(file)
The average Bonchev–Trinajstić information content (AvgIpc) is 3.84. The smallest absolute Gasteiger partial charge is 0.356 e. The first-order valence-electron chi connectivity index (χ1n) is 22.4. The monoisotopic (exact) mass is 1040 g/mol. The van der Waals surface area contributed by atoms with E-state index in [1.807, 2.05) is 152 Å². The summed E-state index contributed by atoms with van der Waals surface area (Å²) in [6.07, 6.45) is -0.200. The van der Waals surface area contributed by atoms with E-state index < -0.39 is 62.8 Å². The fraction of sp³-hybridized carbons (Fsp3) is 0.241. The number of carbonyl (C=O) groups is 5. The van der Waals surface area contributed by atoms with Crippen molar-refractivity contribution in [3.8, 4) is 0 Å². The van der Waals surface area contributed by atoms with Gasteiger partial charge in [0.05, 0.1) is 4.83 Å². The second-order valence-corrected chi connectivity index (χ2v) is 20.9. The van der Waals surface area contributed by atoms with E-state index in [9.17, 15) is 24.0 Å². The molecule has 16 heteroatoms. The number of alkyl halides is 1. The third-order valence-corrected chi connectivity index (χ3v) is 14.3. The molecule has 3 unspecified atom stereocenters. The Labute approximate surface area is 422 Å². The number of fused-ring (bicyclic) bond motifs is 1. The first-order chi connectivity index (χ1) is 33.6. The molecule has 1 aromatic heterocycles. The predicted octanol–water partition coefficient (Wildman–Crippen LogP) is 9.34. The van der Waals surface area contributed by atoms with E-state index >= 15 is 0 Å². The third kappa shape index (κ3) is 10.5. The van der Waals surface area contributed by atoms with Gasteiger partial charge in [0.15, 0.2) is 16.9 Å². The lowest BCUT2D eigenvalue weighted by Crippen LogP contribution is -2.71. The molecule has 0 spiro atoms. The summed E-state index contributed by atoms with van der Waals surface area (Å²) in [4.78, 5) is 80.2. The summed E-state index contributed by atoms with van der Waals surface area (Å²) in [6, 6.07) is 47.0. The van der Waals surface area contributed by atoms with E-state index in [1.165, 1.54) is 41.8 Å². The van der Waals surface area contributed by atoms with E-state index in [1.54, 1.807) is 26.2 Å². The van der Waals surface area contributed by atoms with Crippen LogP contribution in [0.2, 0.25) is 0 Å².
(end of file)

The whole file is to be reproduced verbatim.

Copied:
The average Bonchev–Trinajstić information content (AvgIpc) is 3.84. The smallest absolute Gasteiger partial charge is 0.356 e. The first-order valence-electron chi connectivity index (χ1n) is 22.4. The monoisotopic (exact) mass is 1040 g/mol. The van der Waals surface area contributed by atoms with E-state index in [1.807, 2.05) is 152 Å². The summed E-state index contributed by atoms with van der Waals surface area (Å²) in [6.07, 6.45) is -0.200. The van der Waals surface area contributed by atoms with E-state index < -0.39 is 62.8 Å². The fraction of sp³-hybridized carbons (Fsp3) is 0.241. The number of carbonyl (C=O) groups is 5. The van der Waals surface area contributed by atoms with Crippen molar-refractivity contribution in [3.8, 4) is 0 Å². The van der Waals surface area contributed by atoms with Gasteiger partial charge in [0.05, 0.1) is 4.83 Å². The second-order valence-corrected chi connectivity index (χ2v) is 20.9. The van der Waals surface area contributed by atoms with E-state index in [9.17, 15) is 24.0 Å². The molecule has 16 heteroatoms. The number of alkyl halides is 1. The third-order valence-corrected chi connectivity index (χ3v) is 14.3. The molecule has 3 unspecified atom stereocenters. The Labute approximate surface area is 422 Å². The number of fused-ring (bicyclic) bond motifs is 1. The first-order chi connectivity index (χ1) is 33.6. The molecule has 1 aromatic heterocycles. The predicted octanol–water partition coefficient (Wildman–Crippen LogP) is 9.34. The van der Waals surface area contributed by atoms with E-state index >= 15 is 0 Å². The third kappa shape index (κ3) is 10.5. The van der Waals surface area contributed by atoms with Gasteiger partial charge in [0.15, 0.2) is 16.9 Å². The lowest BCUT2D eigenvalue weighted by Crippen LogP contribution is -2.71. The molecule has 0 spiro atoms. The summed E-state index contributed by atoms with van der Waals surface area (Å²) in [4.78, 5) is 80.2. The summed E-state index contributed by atoms with van der Waals surface area (Å²) in [6, 6.07) is 47.0. The van der Waals surface area contributed by atoms with E-state index in [1.165, 1.54) is 41.8 Å². The van der Waals surface area contributed by atoms with E-state index in [1.54, 1.807) is 26.2 Å². The van der Waals surface area contributed by atoms with Crippen LogP contribution in [0.2, 0.25) is 0 Å².